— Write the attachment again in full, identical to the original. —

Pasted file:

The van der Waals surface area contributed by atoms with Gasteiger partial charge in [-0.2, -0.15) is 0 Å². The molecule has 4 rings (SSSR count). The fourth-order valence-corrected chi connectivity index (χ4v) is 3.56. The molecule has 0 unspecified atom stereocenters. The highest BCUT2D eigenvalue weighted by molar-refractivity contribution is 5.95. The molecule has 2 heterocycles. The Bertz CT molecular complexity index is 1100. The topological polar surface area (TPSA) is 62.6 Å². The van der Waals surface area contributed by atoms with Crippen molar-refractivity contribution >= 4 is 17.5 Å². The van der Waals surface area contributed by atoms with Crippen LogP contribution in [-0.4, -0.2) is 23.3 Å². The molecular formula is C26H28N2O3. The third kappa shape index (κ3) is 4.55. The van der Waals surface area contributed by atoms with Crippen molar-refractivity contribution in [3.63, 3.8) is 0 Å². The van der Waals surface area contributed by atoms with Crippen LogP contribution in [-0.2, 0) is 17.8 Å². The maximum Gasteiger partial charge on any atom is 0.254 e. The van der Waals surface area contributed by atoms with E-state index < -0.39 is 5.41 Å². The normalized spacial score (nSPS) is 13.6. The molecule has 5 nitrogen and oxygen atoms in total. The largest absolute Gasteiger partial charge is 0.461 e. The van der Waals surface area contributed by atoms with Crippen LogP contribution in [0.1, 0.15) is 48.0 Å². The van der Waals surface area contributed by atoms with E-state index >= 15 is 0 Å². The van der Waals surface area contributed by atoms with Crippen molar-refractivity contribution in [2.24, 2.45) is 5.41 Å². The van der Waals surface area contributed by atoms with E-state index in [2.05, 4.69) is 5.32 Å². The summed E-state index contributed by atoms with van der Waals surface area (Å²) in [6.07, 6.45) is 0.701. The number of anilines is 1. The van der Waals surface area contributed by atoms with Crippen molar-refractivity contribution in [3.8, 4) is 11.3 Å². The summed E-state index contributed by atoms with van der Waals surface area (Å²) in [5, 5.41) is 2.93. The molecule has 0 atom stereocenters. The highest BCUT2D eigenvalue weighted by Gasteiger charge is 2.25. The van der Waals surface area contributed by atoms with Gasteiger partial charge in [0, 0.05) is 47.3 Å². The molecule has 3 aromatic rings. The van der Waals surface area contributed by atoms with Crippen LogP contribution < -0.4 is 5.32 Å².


The van der Waals surface area contributed by atoms with Gasteiger partial charge in [-0.2, -0.15) is 0 Å². The molecule has 4 rings (SSSR count). The fourth-order valence-corrected chi connectivity index (χ4v) is 3.56. The molecule has 0 unspecified atom stereocenters. The highest BCUT2D eigenvalue weighted by molar-refractivity contribution is 5.95. The molecule has 2 heterocycles. The Bertz CT molecular complexity index is 1100. The topological polar surface area (TPSA) is 62.6 Å². The van der Waals surface area contributed by atoms with Crippen molar-refractivity contribution >= 4 is 17.5 Å². The van der Waals surface area contributed by atoms with Crippen LogP contribution in [-0.4, -0.2) is 23.3 Å². The molecular formula is C26H28N2O3. The third kappa shape index (κ3) is 4.55. The van der Waals surface area contributed by atoms with Crippen molar-refractivity contribution in [3.63, 3.8) is 0 Å². The van der Waals surface area contributed by atoms with Crippen LogP contribution in [-0.2, 0) is 17.8 Å². The maximum Gasteiger partial charge on any atom is 0.254 e. The van der Waals surface area contributed by atoms with E-state index < -0.39 is 5.41 Å². The normalized spacial score (nSPS) is 13.6. The molecule has 5 nitrogen and oxygen atoms in total. The largest absolute Gasteiger partial charge is 0.461 e. The van der Waals surface area contributed by atoms with Crippen LogP contribution in [0.1, 0.15) is 48.0 Å². The van der Waals surface area contributed by atoms with E-state index >= 15 is 0 Å². The van der Waals surface area contributed by atoms with Crippen molar-refractivity contribution in [2.24, 2.45) is 5.41 Å². The van der Waals surface area contributed by atoms with E-state index in [2.05, 4.69) is 5.32 Å². The summed E-state index contributed by atoms with van der Waals surface area (Å²) in [6.07, 6.45) is 0.701. The number of anilines is 1. The van der Waals surface area contributed by atoms with Crippen molar-refractivity contribution in [3.8, 4) is 11.3 Å². The summed E-state index contributed by atoms with van der Waals surface area (Å²) in [5, 5.41) is 2.93. The molecule has 0 atom stereocenters. The highest BCUT2D eigenvalue weighted by Gasteiger charge is 2.25. The van der Waals surface area contributed by atoms with Gasteiger partial charge in [0, 0.05) is 47.3 Å². The molecule has 3 aromatic rings. The van der Waals surface area contributed by atoms with Crippen LogP contribution < -0.4 is 5.32 Å².